I am planning a large-format road trip to the Coorong where I will work with the 8×10 Cambo monorail, black and white film, and one 300mm normal lens. I will also have a 5×4 field camera with me to use with colour film and for when I am walking through the wetlands. The photo trip is to build material for the second part of the Edgelands project.
I will attend a workshop at Meningie run by the Centre for Culture, Land and Sea on the ecological state of the River Murray and Coorong on Sunday 3rd April. I will then drive to, and base myself at Salt Greek for 3 days. The work from this roadtrip will be part of a group exhibition at the South Coast Regional Arts Centre (in the historic Old Goolwa Police Station building). The exhibition is a part of the Alexandrina Council’s 2016 ‘Just Add Water’ program.
Before you think a road trip with an 8×10 monorail is crazy, here is a precedent from the 1980s: then Doug Spowart (using a Sinar P 8×10) and Maris Rusis (he was Queensland’s only committed 10×8 image-making practitioner at the time) did a road trip from Brisbane to Canberra, Kosciuszko and Suggan Buggan in the late 1980’s with 8×10 monorails. In his comments about this trip Doug says that:
On this journey we shared cheap motels and backpackers, red wine and erudite conversation. Loading large format film holders in the cramped spaces of motel wardrobes and borrowed darkrooms we ventured into the high country and along roadsides. Photographing in the field was in part an endurance in the sweltering heat of mid-summer’s noon-day sun under the focussing cloth, and the privations of only being able to make 6-8 photographs a day – but each image was unique… a triumphant moment… a personal vision of light.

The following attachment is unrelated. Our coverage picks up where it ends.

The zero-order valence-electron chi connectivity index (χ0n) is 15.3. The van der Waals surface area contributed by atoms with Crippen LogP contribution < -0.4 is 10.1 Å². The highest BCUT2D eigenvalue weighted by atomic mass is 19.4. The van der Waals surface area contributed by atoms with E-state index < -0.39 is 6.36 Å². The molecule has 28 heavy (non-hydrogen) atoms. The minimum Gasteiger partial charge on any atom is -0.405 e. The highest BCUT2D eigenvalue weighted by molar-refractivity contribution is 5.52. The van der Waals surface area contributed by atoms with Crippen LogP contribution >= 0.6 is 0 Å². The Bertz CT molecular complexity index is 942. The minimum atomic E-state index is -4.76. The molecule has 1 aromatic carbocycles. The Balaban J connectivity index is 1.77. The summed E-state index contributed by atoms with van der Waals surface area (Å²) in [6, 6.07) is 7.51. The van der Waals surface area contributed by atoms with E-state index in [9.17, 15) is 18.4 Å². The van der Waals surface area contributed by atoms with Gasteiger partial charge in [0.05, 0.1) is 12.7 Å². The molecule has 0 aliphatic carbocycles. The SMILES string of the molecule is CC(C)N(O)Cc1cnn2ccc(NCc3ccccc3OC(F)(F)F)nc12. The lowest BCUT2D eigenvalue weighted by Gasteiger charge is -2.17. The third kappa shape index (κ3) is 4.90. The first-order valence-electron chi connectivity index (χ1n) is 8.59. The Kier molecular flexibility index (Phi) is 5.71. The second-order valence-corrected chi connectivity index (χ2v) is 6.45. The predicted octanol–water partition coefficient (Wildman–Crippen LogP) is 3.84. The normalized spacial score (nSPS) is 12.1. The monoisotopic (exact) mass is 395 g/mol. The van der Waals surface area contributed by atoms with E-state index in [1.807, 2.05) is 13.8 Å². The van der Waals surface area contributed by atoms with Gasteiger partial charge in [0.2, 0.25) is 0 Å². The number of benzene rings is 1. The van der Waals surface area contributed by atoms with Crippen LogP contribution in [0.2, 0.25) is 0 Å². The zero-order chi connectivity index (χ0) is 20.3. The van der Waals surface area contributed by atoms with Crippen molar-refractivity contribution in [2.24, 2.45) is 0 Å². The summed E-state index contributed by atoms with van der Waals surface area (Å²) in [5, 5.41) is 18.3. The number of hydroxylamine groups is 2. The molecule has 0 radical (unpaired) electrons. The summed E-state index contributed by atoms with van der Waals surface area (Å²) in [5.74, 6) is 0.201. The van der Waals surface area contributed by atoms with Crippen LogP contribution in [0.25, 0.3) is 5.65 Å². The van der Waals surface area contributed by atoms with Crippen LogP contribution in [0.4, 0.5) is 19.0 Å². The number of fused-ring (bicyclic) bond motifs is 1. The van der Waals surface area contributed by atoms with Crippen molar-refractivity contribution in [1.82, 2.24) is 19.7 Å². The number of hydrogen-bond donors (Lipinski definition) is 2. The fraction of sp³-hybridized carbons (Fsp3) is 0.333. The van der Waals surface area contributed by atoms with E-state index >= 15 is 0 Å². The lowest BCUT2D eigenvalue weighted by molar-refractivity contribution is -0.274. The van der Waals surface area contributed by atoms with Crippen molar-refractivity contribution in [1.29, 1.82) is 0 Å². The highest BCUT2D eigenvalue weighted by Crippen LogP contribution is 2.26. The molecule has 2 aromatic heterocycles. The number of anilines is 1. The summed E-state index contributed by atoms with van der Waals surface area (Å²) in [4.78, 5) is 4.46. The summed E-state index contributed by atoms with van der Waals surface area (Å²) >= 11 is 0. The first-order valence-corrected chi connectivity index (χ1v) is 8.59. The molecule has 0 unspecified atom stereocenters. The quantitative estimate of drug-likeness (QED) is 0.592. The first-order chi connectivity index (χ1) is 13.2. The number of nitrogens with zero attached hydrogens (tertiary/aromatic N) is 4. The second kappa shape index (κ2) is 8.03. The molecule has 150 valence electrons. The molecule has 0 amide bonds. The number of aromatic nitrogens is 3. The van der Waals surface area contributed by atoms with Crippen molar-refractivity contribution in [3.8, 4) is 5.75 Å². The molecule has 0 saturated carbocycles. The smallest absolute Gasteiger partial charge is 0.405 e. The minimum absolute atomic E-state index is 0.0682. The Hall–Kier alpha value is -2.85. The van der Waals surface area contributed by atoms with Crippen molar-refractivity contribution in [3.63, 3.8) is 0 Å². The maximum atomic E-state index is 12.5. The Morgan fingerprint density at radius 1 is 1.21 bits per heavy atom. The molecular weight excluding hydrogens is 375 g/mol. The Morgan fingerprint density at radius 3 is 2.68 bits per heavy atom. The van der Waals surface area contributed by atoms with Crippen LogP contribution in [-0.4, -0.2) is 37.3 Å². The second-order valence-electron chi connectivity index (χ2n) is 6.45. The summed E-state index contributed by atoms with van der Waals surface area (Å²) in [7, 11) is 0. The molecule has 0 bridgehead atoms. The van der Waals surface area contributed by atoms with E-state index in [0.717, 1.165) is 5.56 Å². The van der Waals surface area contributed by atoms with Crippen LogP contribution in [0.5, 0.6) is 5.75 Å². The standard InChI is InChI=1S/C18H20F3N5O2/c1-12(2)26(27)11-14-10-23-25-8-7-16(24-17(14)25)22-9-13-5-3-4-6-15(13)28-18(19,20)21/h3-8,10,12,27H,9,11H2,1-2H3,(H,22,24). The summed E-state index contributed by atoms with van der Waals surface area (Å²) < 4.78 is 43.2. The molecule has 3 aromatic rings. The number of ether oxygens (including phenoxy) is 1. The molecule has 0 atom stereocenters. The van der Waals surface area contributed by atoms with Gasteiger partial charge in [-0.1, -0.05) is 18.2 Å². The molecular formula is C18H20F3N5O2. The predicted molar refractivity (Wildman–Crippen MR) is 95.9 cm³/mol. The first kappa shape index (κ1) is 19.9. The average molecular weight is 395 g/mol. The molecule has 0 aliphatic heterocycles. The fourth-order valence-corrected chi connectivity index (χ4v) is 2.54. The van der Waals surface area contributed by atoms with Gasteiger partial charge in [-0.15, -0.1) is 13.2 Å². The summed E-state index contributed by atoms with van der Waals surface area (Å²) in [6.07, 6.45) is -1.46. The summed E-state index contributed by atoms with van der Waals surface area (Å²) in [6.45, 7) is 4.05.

He says that this body of work was done in Australian light and of Australian subjects far removed from the well-trodden ground of the American tradition. Spowart and Rusis referenced the American work of Ansel Adams, Edward Weston Minor White, Emmet Gowan and others held in the National Gallery of Australia. His judgment was that what he and Rusis were achieving technically and conceptually matched anything that they saw in the gallery’s collection. Rusis has continued with large photography (eg., his fabulous distorted snow gums series) and some of his work from this trip was exhibited at FotoFrenzy Gallery in 2014. Spowart, in contrast, appears to have given up large format photography (in the 1990s) and very little of his work from this trip is online.
There has been a cultural shift between then and now, namely, we do not have to worry about the Americans, in the sense of comparing ourselves to them, or using them as a reference point, or being anxious about the masters sitting on our shoulder and casting a long shadow in front of us. What appeared to be universal then–photography per se— is now recognised to be regional at a particular time—American modernist photography— and it has little relevance to photographing in the Coorong from an ecological perspective.
My work takes its bearings from what I’ve already scoped from a previous visit, and from the insights gained from the scientists at the Meningie workshop about the ecological sustainability of the lower lakes and Coorong.